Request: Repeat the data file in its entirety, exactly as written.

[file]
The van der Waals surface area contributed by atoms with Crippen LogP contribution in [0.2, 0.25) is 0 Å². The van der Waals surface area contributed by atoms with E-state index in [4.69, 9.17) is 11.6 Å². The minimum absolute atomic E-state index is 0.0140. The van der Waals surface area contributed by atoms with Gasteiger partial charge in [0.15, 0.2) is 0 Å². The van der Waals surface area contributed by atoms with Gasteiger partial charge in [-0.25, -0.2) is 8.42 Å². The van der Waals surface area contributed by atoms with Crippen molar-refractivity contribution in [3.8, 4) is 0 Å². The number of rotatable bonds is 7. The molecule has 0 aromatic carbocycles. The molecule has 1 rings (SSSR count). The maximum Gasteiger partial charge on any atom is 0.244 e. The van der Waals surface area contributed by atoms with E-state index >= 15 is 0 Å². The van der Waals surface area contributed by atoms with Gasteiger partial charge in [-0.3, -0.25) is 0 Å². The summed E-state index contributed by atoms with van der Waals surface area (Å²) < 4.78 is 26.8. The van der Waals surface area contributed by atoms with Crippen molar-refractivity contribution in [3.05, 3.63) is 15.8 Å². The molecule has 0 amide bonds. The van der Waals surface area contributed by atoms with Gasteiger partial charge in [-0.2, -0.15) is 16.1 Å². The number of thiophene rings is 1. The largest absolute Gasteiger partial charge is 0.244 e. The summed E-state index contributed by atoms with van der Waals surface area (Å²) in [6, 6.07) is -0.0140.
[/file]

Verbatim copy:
The van der Waals surface area contributed by atoms with Crippen LogP contribution in [0.2, 0.25) is 0 Å². The van der Waals surface area contributed by atoms with E-state index in [4.69, 9.17) is 11.6 Å². The minimum absolute atomic E-state index is 0.0140. The van der Waals surface area contributed by atoms with Gasteiger partial charge in [0.15, 0.2) is 0 Å². The van der Waals surface area contributed by atoms with Gasteiger partial charge in [-0.25, -0.2) is 8.42 Å². The van der Waals surface area contributed by atoms with Crippen molar-refractivity contribution in [3.8, 4) is 0 Å². The number of rotatable bonds is 7. The molecule has 0 aromatic carbocycles. The molecule has 1 rings (SSSR count). The maximum Gasteiger partial charge on any atom is 0.244 e. The van der Waals surface area contributed by atoms with E-state index >= 15 is 0 Å². The van der Waals surface area contributed by atoms with Gasteiger partial charge in [-0.3, -0.25) is 0 Å². The summed E-state index contributed by atoms with van der Waals surface area (Å²) < 4.78 is 26.8. The van der Waals surface area contributed by atoms with Crippen molar-refractivity contribution in [3.05, 3.63) is 15.8 Å². The molecule has 0 amide bonds. The van der Waals surface area contributed by atoms with Gasteiger partial charge in [-0.2, -0.15) is 16.1 Å². The number of thiophene rings is 1. The largest absolute Gasteiger partial charge is 0.244 e. The summed E-state index contributed by atoms with van der Waals surface area (Å²) in [6, 6.07) is -0.0140.